Years and years ago, when Creative Memories was just getting off the ground, I read about them in a magazine and wrote a letter (by snail mail, of course) to one of the co-founders, asking if their scrapbooks were available in Canada. She wrote back and suggested I look into becoming a Canadian consultant...because there Weren't Any Then.
I didn't follow up on the suggestion, for several different reasons. For one thing, I couldn't imagine who (besides me) would be that interested in buying scrapbooking stuff.
Imagine THAT. Yeah, I know. It's on my list of big mistakes to beat myself with.
In the years since then, of course, Scrapbooking as a concept not only became one of the "standard" womens' hobbies slash places to blow a lot of money, but it teamed up with all the developments in Technology (i.e. computers, Internet, and special scrapbooking gizmos and software) to quintuple all the possibilities for page design, embellishment and photo printing. Every craft store has a scrapbooking section. Every dollar store sells scrapbooking paper and stickers. Scrapbook crafters have not only whole boxes and organizers devoted to this stuff, but whole rooms, sometimes.
But you knew that already.
Am I a scrapbooker? Just an occasional one. I've put together small memory books for birthdays, that sort of thing. I like making cards and gift tags. But in the last ten years or so, with cameras all gone digital (including ours, and I thought we'd be the last 35mm holdouts), the truth is that we don't actually have that many printed photos around anymore. It sometimes seems harder to get "real" photos in my hand these days than it did when we had to wait for the photo counter to get our pack of snapshots back from the developers...or when Mr. Fixit's home darkroom was still viable. So any scrapbooking I'm likely to be doing now is not with family photos--it's more likely to be just for fun, with souvenirs or snippings.
And the other reason that I've shied away from the whole scrapbooking hobby is, of course, the huge amount of money that you can pour into supplies and equipment. It's enough to drive you to the list of "cheap hobbies" that someone recently submitted to the Festival of Frugality--things like, um, walking. Or crocheting with plastic bags. (Which does have its fans as well.)
Well, I came across an e-book recently by a frugal scrapbooker who really "gets it," as Amy Dacyczyn used to say. It was free for Kindle when I downloaded it; it's up to $4.99 now, although it's still free for Prime members at Amazon; but considering the amount of money that, as I've said, you could be spending on scrapbooking...and even a nice magazine is going to set you back at least that much...$4.99 could be money well spent here. Especially if it actually SAVES you that much money, and it very well could. The book is Budget Scrapbooking for Beginners, by Phyllis Matthews.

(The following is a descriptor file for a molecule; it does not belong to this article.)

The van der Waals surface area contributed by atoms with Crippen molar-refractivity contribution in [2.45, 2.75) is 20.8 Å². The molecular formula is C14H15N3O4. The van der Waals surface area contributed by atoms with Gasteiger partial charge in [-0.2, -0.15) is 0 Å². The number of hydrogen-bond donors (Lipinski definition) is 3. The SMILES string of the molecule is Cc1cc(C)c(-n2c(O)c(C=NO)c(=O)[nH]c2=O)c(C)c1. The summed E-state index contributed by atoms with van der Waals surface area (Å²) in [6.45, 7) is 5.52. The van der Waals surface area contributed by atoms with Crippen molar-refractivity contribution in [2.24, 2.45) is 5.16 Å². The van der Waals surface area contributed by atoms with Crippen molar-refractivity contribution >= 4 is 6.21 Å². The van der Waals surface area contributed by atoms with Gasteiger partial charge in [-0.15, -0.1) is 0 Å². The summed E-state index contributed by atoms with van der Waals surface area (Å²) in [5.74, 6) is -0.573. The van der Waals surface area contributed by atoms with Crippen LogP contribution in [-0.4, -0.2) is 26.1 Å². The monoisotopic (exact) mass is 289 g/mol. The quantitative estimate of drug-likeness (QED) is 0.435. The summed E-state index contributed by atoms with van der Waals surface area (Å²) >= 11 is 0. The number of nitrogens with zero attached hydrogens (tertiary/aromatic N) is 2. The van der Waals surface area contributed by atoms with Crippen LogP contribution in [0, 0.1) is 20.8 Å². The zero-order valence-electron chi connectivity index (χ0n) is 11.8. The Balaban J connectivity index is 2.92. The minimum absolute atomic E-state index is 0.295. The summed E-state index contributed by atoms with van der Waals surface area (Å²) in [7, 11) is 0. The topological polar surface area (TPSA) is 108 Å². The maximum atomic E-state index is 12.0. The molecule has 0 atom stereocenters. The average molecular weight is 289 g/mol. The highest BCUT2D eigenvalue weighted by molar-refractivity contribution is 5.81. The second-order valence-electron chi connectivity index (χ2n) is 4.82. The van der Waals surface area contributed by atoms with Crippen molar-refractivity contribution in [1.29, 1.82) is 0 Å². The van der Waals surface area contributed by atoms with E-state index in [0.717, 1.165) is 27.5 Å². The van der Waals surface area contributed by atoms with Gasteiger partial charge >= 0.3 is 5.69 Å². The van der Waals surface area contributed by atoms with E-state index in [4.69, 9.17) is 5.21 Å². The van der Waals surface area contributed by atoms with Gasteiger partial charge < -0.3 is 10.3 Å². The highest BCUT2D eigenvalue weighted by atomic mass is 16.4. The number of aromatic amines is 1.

The book is stuffed full of suggestions for alternative materials, alternative sources, using real/found/thrifted materials instead of printable fake/purchased expensive ones, and so on. Even if you prefer some other kind of crafting, I think she covers basics that would apply to quite a few other frugal hobbies and situations...say, making dollhouse accessories, or choosing craft projects for kids. In the case of scrapbooking, a lot of the hype around buying "real" supplies came out of the scary words "acid free," meaning that the materials you use won't hurt your photos. Mrs. Matthews points out that only the materials actually contacting your photos, such as adhesives and matting material, need to be acid free; anything else is fair game. When you think about it, fancy paper, pictures, and writing can come from almost anywhere: even dollar-store greeting cards. Where else can you find scrapbooking supplies? How about the hardware store? The toy aisle? The back yard? The possibilities she opens up go beyond the obvious, and that's what I like most about the book: it proves you can have just as good a time, and produce just as good a finished project, with "found" materials, as you can with the latest and best in hobby-aisle supplies.
The book is illustrated with a few photographs of her own work; a few more wouldn't have hurt, but what's included is helpful. My one quibble with the editing was the frequent use of the word "affect" when I think she meant "effect," and a few other small distractions of that kind. I'm also a bit surprised at one of her pages which uses construction paper as a base; in my own somewhat limited experience, coloured construction paper is one of my last choices even for kids' play projects, as it fades terribly. Maybe Mrs. Matthews just buys better construction paper, but I'd still be careful. Oh--and the other crafting problem we have around here right now is that rubber cement is becoming harder to find (along with safety eyes, which have just about disappeared, but that's another story). Without a bottle of that around, you may not be able to use some of her suggestions.
But overall, it's a good tour through the hobby room of a good crafter who wants to share her smart strategies as well as her passion. Well recommended.
Linked from Festival of Frugality #373.